There has been a fair amount of debate as to whether Gagron is a hill fort or a water fort. Most people consider it to be a water fort due to it being surrounded by water on three sides. But according to this newspaper report, a 15th century stone inscription describes Gagron as a hill fort. Known as the Kumbhalgarh Prashasti, these inscriptions are at the Udaipur museum and refer to Gagron Fort as “Gangrat” that Rana Kumbha won during one of his military expeditions. The Fort also finds mention as “Kaakroon” in a Persian text called Tabaqat-I-Akbari.
The setting couldn’t have been more picturesque or dramatic, and one would think that Gagron Fort would be impregnable and unconquerable. History, however, tells us otherwise as Gagron has seen many battles, sieges, two jauhars (or self-immolation by women) and change of rulers.
Historians are divided over when the fort was built. Some say that construction of the Gagron Fort began in the 7th Century CE and continued until the 14th century; others say that it was built in the 11th century. One reason why an earlier date is ascribed to the Fort is the absence of lime mortar (which started getting used in construction only in the 10th Century CE) in some parts of the Fort.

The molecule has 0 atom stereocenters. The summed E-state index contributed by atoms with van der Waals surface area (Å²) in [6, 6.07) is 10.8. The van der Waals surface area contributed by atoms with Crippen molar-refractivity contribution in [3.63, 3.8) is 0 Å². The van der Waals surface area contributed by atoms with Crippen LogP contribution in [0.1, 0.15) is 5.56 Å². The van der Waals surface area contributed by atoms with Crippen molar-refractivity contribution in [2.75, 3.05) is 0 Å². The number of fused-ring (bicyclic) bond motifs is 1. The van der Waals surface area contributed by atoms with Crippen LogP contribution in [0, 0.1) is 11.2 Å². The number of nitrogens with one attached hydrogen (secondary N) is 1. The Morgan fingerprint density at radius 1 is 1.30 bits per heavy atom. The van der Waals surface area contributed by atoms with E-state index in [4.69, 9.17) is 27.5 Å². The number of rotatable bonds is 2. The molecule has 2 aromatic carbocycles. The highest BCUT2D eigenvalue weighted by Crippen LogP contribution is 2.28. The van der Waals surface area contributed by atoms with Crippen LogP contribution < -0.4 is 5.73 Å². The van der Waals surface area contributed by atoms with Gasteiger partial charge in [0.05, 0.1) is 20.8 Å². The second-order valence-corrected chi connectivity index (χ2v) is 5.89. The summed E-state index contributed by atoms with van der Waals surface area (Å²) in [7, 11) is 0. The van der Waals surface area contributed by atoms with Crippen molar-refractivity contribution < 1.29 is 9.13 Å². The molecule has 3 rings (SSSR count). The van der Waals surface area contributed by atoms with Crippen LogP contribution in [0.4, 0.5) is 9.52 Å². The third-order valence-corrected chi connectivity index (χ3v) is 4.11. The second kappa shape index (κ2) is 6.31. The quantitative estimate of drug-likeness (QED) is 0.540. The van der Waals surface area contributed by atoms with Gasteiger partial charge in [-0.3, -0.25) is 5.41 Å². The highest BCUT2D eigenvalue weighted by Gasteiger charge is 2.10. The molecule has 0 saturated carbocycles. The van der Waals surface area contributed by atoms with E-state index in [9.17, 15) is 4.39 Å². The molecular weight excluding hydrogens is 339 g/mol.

One of the earliest known rulers was Bijaldev, a Doda-Parmar Rajput in the 11th century CE. During his reign, the Fort was called Dodagarh and when it came under the control of the Khinchi-Chauhan rulers some 200 years later, it came be called Dhulargarh. It is not clear when the name of the Fort changed to Gagron.
The last Khinchi-Chauhan ruler was Achal Das, who was defeated by Sultan Hoshang Shah of Mandu in 1423. Alauddin Khilji laid siege to the Fort in the 14th century, but failed to capture it, while Rana Kumbha won it in the 15th century. Bahadur Shah of Gujarat won this Fort from Mewar’s Maharana Vikramaditya in 1532. The Gagron Fort was captured by Mughal Emperor Akbar in 1561 and it remained with the Mughals till 1715, when Maharao Bhim Singh of Kota got it as a grant from Aurangzeb. Gagron remained with Kota till India’s Independence.